At the crack of dawn each weekday morning, teaching assistants and a group of bus drivers set out to fetch some 140 intellectually impaired and physically challenged children from their homes.
The distance they have to cover is vast. From their starting point in the heart of Lansdowne, they are required to journey as far afield as Bo-Kaap, Green Point and Steenberg, and frequently into gang-stricken areas like Manenberg.
These teachers perform their duties without question or complaint, such is their commitment to the children of the Bel Porto School. Without these selfless acts, these youngsters’ happiness would be severely curtailed.
However, the current economic climate is making life exceedingly difficult for the staff at Bel Porto, a school that provides physiotherapy, aromatherapy, dance movement sessions, pet therapy and vocational training in addition to daily lessons.
“Particularly in the past five years, we have felt the crunch,” said Judy Sobotker of the Bel Porto Foundation, the school’s fundraising arm.
“We are subsidised by the Western Cape Education Department, but we constantly experience shortfalls in basic school and transport fees. The school provides transport to about 60 percent of our 240 pupils twice a day which is financially draining to maintain and fuel buses.”
Ms Sobotker indicated that it seems as if specialised schools always take the biggest knock when it comes to meeting budgets under the current financial climate.
“It is very challenging, because for many Bel Porto is our pupils’ only outlet and safe haven for a couple of hours per day. Some come from very challenging backgrounds, which is why they love coming to school.”
Bel Porto operates on a phase model basis; managing Pre-School (seven- to eight-year-olds); Foundation Phase (10 to 11-year-olds); Intermediate Phase (11 to 13-year-olds); and Senior Phase (15 to 17-year-olds).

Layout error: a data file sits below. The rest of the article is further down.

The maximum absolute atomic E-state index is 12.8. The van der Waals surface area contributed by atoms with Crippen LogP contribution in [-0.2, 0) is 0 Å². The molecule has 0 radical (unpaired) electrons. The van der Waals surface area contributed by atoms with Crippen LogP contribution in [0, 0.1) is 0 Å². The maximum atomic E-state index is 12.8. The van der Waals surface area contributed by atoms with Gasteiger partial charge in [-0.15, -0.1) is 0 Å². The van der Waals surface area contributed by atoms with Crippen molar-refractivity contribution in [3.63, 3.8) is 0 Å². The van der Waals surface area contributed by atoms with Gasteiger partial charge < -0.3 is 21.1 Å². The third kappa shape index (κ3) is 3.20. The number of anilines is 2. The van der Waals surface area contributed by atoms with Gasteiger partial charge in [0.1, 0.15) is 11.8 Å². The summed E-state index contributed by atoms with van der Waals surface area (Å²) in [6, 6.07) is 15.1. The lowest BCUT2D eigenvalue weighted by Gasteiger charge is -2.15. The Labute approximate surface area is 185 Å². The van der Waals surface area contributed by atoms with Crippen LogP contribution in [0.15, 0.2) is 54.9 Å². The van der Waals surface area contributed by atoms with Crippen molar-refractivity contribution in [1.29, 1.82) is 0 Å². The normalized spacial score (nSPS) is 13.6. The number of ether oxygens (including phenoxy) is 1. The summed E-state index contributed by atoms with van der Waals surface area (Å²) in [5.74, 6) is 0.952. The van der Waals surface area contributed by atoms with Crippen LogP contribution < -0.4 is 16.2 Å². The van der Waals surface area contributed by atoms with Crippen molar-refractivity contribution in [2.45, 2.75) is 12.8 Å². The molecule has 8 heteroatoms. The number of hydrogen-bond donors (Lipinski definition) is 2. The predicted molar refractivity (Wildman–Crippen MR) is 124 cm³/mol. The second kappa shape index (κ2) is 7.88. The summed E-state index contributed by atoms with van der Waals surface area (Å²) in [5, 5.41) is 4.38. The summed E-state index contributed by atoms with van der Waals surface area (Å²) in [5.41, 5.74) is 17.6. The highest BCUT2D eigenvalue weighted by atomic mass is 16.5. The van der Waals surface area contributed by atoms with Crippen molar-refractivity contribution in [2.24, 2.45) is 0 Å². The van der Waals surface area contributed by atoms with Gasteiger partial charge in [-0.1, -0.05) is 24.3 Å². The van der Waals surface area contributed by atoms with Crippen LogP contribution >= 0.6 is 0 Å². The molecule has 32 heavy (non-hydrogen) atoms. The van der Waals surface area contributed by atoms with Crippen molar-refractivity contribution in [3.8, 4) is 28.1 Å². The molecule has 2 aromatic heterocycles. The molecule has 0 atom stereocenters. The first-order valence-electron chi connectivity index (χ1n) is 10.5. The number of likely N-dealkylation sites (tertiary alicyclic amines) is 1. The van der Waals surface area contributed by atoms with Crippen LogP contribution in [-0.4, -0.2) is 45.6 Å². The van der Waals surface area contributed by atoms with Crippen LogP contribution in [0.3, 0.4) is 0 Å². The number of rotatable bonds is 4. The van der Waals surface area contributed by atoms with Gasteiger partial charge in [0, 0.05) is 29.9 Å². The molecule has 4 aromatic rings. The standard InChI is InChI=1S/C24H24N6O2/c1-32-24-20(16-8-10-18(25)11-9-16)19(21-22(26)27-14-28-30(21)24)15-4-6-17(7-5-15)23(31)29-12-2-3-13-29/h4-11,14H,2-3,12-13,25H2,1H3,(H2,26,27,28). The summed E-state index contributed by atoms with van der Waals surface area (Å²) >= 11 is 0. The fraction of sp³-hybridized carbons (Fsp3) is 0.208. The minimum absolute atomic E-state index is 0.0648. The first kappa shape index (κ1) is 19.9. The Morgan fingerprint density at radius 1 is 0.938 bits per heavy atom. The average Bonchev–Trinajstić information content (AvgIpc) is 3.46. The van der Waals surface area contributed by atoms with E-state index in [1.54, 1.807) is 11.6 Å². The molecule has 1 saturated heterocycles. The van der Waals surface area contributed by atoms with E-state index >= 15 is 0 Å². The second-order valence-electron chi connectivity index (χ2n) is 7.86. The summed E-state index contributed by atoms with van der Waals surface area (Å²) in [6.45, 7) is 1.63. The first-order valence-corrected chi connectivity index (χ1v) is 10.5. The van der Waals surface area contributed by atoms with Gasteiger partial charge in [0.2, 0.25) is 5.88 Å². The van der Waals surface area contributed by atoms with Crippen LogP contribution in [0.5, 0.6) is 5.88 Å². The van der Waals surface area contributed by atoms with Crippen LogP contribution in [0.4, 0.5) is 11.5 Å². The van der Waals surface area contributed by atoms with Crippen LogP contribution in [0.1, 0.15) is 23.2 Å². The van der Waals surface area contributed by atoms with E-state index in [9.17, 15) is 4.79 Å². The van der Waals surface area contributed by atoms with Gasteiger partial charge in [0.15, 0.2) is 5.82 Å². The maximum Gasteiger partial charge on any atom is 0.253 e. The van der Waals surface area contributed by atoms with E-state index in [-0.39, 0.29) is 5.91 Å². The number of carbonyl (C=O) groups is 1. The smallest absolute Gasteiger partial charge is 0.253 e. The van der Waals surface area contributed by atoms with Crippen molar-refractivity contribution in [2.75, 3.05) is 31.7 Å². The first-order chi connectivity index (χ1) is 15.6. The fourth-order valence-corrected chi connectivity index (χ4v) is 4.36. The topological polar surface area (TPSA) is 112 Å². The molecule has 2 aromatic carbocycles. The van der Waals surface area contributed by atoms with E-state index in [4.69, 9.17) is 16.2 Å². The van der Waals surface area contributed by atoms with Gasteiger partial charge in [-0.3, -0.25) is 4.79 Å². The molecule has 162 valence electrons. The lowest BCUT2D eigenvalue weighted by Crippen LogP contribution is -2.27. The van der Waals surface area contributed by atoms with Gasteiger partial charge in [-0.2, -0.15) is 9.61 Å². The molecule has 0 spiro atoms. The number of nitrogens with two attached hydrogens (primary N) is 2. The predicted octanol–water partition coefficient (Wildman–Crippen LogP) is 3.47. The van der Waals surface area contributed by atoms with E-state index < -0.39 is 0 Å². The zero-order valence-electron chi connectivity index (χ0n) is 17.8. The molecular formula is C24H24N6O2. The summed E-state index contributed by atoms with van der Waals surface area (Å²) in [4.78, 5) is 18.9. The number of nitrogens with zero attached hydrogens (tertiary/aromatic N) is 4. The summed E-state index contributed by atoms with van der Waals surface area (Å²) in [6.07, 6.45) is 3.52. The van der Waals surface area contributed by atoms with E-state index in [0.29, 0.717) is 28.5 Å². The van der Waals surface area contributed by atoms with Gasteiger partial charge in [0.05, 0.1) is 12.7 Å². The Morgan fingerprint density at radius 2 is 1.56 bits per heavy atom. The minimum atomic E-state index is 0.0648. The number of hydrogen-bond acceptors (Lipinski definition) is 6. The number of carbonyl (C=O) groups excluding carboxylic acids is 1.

“Pupils start vocational training when they turn 18, where we encourage developmental and work skills, covering gardening, car washing, woodwork, cooking, arts and craft to name a few. These skills put them in good stead to live independent, adult lives after their journey at Bel Porto. Some pupils are placed in workshop facilities, do basic employment or work for family businesses.
“I cannot speak highly enough about all our staff . They are committed to creating a safe and attractive environment for our children. We like our pupils to enjoy the outdoors and sunshine, allowing them to exercise and walk around the school and enjoy the farmyard. This is why we take special pride in our beautiful garden, thank you to our maintenance staff for their hard work.”
On a tour of the facilities, it became clear that every effort is being made to provide a stimulating environment for these children. A beautiful tree-lined soccer field as well as a court for ball games and other activities are lovingly cared for.
In the classrooms, the children, some wheelchair-bound and others who are intellectually impaired, enthusiastically responded to the teacher’s questions, delighted to be given the opportunity to voice their opinions on the subject at hand.
To say that Bel Porto is a happy place does not do justice to the school’s remarkable dynamic. An overwhelming sense of joy pervades every interaction, with teachers and pupils sharing an unshakable bond.
“Our infrastructure is in place and a few improvement needs to be done, funding is needed,” Ms Sobotker said.
“We have retiree bus drivers who are so dedicated. The class assistants do so much to support the teachers, assisting children with school work, changing nappies, feeding, cleaning the classrooms, then back onto the bus, assisting the bus driver in transit, safely transporting children to their homes or pick up points.
“The reality is we wish we could do more. We are having our fifth annual food fair on March 11 and in need of donations. This event has been successful as a fundraiser in the past, bringing families and communities together. We are hoping this year’s event will be well attended and extra special, as we are so desperately in need of funds.”
Ms Sobotker also appealed to private donors, individual and the business sector who would like to assist the school to contact her on 021 697 2986 or 083 951 0294. Alternatively interested parties can email firstname.lastname@example.org; The Facebook page also carries updates of daily activities.